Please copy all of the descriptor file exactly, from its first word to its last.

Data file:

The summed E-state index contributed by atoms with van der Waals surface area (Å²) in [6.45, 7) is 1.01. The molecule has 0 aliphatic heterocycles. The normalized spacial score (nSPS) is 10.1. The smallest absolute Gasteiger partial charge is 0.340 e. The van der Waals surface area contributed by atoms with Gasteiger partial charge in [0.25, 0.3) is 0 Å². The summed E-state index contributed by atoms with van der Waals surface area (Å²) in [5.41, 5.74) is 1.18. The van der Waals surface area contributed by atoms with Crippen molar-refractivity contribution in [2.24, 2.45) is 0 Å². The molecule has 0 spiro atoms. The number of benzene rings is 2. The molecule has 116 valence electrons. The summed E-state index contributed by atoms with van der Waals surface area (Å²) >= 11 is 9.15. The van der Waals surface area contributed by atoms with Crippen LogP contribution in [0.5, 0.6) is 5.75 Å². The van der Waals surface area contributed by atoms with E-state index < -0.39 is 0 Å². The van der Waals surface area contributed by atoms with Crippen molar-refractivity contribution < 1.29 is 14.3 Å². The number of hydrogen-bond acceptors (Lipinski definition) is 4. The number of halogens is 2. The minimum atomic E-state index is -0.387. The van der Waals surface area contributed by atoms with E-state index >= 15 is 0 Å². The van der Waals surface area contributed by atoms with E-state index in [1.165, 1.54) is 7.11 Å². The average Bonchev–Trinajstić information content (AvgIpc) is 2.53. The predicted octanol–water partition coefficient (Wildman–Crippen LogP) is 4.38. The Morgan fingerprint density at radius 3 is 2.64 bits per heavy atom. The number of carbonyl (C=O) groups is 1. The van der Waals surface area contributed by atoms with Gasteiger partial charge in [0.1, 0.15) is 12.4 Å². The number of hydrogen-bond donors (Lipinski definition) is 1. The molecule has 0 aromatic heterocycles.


The summed E-state index contributed by atoms with van der Waals surface area (Å²) in [6.45, 7) is 1.01. The molecule has 0 aliphatic heterocycles. The normalized spacial score (nSPS) is 10.1. The smallest absolute Gasteiger partial charge is 0.340 e. The van der Waals surface area contributed by atoms with Gasteiger partial charge in [0.25, 0.3) is 0 Å². The summed E-state index contributed by atoms with van der Waals surface area (Å²) in [5.41, 5.74) is 1.18. The van der Waals surface area contributed by atoms with Crippen molar-refractivity contribution in [2.24, 2.45) is 0 Å². The molecule has 0 spiro atoms. The number of benzene rings is 2. The molecule has 116 valence electrons. The summed E-state index contributed by atoms with van der Waals surface area (Å²) >= 11 is 9.15. The van der Waals surface area contributed by atoms with Crippen LogP contribution in [0.5, 0.6) is 5.75 Å². The van der Waals surface area contributed by atoms with E-state index < -0.39 is 0 Å². The van der Waals surface area contributed by atoms with Crippen molar-refractivity contribution < 1.29 is 14.3 Å². The number of hydrogen-bond acceptors (Lipinski definition) is 4. The number of halogens is 2. The minimum atomic E-state index is -0.387. The van der Waals surface area contributed by atoms with E-state index >= 15 is 0 Å². The van der Waals surface area contributed by atoms with E-state index in [1.165, 1.54) is 7.11 Å². The average Bonchev–Trinajstić information content (AvgIpc) is 2.53. The predicted octanol–water partition coefficient (Wildman–Crippen LogP) is 4.38. The Morgan fingerprint density at radius 3 is 2.64 bits per heavy atom. The number of carbonyl (C=O) groups is 1. The van der Waals surface area contributed by atoms with Gasteiger partial charge in [0.1, 0.15) is 12.4 Å². The number of hydrogen-bond donors (Lipinski definition) is 1. The molecule has 0 aromatic heterocycles.